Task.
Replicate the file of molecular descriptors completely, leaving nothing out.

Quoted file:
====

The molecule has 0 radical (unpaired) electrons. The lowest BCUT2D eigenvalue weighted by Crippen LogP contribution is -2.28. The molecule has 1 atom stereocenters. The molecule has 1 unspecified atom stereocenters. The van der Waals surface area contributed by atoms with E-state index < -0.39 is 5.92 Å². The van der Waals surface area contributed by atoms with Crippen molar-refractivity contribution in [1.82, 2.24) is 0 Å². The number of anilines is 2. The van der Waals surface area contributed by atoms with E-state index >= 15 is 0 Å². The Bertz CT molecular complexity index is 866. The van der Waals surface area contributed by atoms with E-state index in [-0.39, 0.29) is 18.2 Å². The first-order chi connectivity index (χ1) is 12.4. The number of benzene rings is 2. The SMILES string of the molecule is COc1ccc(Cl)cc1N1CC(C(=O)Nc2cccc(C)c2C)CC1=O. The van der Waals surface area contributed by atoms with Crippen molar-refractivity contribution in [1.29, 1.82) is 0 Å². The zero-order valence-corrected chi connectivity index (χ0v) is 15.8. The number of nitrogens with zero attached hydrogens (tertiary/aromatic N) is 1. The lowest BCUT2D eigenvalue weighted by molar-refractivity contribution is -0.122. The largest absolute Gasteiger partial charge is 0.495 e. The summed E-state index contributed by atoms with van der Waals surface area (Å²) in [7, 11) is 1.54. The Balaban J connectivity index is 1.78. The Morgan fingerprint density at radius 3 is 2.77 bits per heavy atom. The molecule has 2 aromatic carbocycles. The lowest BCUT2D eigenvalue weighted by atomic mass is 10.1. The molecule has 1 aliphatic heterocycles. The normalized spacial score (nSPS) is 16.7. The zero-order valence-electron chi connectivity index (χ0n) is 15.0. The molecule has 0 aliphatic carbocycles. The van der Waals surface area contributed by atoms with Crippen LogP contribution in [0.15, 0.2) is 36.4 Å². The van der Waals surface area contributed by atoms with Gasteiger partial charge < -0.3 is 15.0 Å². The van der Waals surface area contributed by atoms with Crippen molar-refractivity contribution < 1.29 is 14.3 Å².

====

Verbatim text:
The molecule has 0 radical (unpaired) electrons. The lowest BCUT2D eigenvalue weighted by Crippen LogP contribution is -2.28. The molecule has 1 atom stereocenters. The molecule has 1 unspecified atom stereocenters. The van der Waals surface area contributed by atoms with E-state index < -0.39 is 5.92 Å². The van der Waals surface area contributed by atoms with Crippen molar-refractivity contribution in [1.82, 2.24) is 0 Å². The number of anilines is 2. The van der Waals surface area contributed by atoms with E-state index >= 15 is 0 Å². The Bertz CT molecular complexity index is 866. The van der Waals surface area contributed by atoms with E-state index in [-0.39, 0.29) is 18.2 Å². The first-order chi connectivity index (χ1) is 12.4. The number of benzene rings is 2. The SMILES string of the molecule is COc1ccc(Cl)cc1N1CC(C(=O)Nc2cccc(C)c2C)CC1=O. The van der Waals surface area contributed by atoms with Crippen molar-refractivity contribution in [1.29, 1.82) is 0 Å². The zero-order valence-corrected chi connectivity index (χ0v) is 15.8. The number of nitrogens with zero attached hydrogens (tertiary/aromatic N) is 1. The lowest BCUT2D eigenvalue weighted by molar-refractivity contribution is -0.122. The largest absolute Gasteiger partial charge is 0.495 e. The summed E-state index contributed by atoms with van der Waals surface area (Å²) in [7, 11) is 1.54. The Balaban J connectivity index is 1.78. The Morgan fingerprint density at radius 3 is 2.77 bits per heavy atom. The molecule has 2 aromatic carbocycles. The lowest BCUT2D eigenvalue weighted by atomic mass is 10.1. The molecule has 1 aliphatic heterocycles. The normalized spacial score (nSPS) is 16.7. The zero-order valence-electron chi connectivity index (χ0n) is 15.0. The molecule has 0 aliphatic carbocycles. The van der Waals surface area contributed by atoms with Crippen LogP contribution in [0.15, 0.2) is 36.4 Å². The van der Waals surface area contributed by atoms with Gasteiger partial charge < -0.3 is 15.0 Å². The van der Waals surface area contributed by atoms with Crippen molar-refractivity contribution < 1.29 is 14.3 Å².